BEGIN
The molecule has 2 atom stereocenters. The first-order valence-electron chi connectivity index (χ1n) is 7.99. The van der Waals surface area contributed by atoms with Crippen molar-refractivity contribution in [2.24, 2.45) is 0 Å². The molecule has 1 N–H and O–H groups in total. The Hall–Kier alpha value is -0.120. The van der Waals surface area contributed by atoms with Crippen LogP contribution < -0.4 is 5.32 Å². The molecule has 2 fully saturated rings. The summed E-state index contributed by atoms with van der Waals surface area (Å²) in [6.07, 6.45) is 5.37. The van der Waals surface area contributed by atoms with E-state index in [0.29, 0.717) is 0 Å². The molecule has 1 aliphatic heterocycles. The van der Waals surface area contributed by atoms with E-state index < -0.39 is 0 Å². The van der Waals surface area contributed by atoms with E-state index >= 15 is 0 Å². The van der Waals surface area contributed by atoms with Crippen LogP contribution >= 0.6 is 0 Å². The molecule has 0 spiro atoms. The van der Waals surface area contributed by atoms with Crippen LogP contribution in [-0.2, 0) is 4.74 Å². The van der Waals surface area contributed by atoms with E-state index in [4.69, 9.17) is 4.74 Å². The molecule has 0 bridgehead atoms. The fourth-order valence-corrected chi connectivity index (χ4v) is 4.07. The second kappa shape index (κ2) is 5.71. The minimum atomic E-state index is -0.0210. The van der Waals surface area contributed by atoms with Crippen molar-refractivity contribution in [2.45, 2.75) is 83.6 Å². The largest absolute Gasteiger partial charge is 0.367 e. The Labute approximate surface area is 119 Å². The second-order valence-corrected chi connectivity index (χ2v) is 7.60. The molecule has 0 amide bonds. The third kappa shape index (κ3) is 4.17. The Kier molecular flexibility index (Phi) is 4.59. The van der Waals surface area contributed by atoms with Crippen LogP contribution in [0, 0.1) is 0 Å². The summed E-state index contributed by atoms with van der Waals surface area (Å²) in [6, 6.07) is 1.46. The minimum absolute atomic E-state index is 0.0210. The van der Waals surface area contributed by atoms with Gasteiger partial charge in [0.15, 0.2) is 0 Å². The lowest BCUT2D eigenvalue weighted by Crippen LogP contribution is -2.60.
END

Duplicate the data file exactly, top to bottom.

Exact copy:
The molecule has 2 atom stereocenters. The first-order valence-electron chi connectivity index (χ1n) is 7.99. The van der Waals surface area contributed by atoms with Crippen molar-refractivity contribution in [2.24, 2.45) is 0 Å². The molecule has 1 N–H and O–H groups in total. The Hall–Kier alpha value is -0.120. The van der Waals surface area contributed by atoms with Crippen LogP contribution < -0.4 is 5.32 Å². The molecule has 2 fully saturated rings. The summed E-state index contributed by atoms with van der Waals surface area (Å²) in [6.07, 6.45) is 5.37. The van der Waals surface area contributed by atoms with E-state index in [0.29, 0.717) is 0 Å². The molecule has 1 aliphatic heterocycles. The van der Waals surface area contributed by atoms with E-state index < -0.39 is 0 Å². The van der Waals surface area contributed by atoms with E-state index >= 15 is 0 Å². The van der Waals surface area contributed by atoms with Crippen LogP contribution >= 0.6 is 0 Å². The molecule has 0 spiro atoms. The van der Waals surface area contributed by atoms with Crippen LogP contribution in [-0.2, 0) is 4.74 Å². The van der Waals surface area contributed by atoms with E-state index in [4.69, 9.17) is 4.74 Å². The molecule has 0 bridgehead atoms. The fourth-order valence-corrected chi connectivity index (χ4v) is 4.07. The second kappa shape index (κ2) is 5.71. The minimum atomic E-state index is -0.0210. The van der Waals surface area contributed by atoms with Crippen molar-refractivity contribution in [2.45, 2.75) is 83.6 Å². The largest absolute Gasteiger partial charge is 0.367 e. The Labute approximate surface area is 119 Å². The second-order valence-corrected chi connectivity index (χ2v) is 7.60. The molecule has 0 amide bonds. The third kappa shape index (κ3) is 4.17. The Kier molecular flexibility index (Phi) is 4.59. The van der Waals surface area contributed by atoms with Crippen LogP contribution in [0, 0.1) is 0 Å². The summed E-state index contributed by atoms with van der Waals surface area (Å²) in [6, 6.07) is 1.46. The minimum absolute atomic E-state index is 0.0210. The van der Waals surface area contributed by atoms with Gasteiger partial charge in [0.15, 0.2) is 0 Å². The lowest BCUT2D eigenvalue weighted by Crippen LogP contribution is -2.60.